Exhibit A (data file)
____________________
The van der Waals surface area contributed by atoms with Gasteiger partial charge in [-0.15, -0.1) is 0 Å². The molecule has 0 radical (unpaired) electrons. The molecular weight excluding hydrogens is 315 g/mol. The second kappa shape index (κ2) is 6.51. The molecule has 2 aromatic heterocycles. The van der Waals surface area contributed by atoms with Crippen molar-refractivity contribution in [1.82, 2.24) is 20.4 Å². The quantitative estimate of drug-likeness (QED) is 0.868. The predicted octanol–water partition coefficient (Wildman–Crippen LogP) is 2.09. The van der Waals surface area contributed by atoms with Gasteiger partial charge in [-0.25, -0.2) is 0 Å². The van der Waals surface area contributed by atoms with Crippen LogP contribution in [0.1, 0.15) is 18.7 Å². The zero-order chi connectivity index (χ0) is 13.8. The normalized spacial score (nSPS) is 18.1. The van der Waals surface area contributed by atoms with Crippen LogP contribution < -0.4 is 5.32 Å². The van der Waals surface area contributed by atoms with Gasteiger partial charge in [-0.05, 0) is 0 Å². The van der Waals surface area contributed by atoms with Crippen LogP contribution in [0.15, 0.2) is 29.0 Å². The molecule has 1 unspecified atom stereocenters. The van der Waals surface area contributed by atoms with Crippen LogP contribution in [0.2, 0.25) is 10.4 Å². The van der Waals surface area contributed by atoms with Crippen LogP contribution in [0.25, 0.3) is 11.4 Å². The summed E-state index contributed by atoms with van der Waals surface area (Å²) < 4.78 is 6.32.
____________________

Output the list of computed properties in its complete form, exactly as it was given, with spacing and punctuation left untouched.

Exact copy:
The van der Waals surface area contributed by atoms with Gasteiger partial charge in [-0.15, -0.1) is 0 Å². The molecule has 0 radical (unpaired) electrons. The molecular weight excluding hydrogens is 315 g/mol. The second kappa shape index (κ2) is 6.51. The molecule has 2 aromatic heterocycles. The van der Waals surface area contributed by atoms with Crippen molar-refractivity contribution in [1.82, 2.24) is 20.4 Å². The quantitative estimate of drug-likeness (QED) is 0.868. The predicted octanol–water partition coefficient (Wildman–Crippen LogP) is 2.09. The van der Waals surface area contributed by atoms with Gasteiger partial charge in [-0.25, -0.2) is 0 Å². The van der Waals surface area contributed by atoms with Crippen LogP contribution in [0.1, 0.15) is 18.7 Å². The zero-order chi connectivity index (χ0) is 13.8. The normalized spacial score (nSPS) is 18.1. The van der Waals surface area contributed by atoms with Crippen LogP contribution < -0.4 is 5.32 Å². The van der Waals surface area contributed by atoms with Gasteiger partial charge in [-0.05, 0) is 0 Å². The van der Waals surface area contributed by atoms with Crippen LogP contribution in [0.15, 0.2) is 29.0 Å². The molecule has 1 unspecified atom stereocenters. The van der Waals surface area contributed by atoms with Crippen LogP contribution in [0.2, 0.25) is 10.4 Å². The van der Waals surface area contributed by atoms with Crippen LogP contribution in [0.25, 0.3) is 11.4 Å². The summed E-state index contributed by atoms with van der Waals surface area (Å²) < 4.78 is 6.32.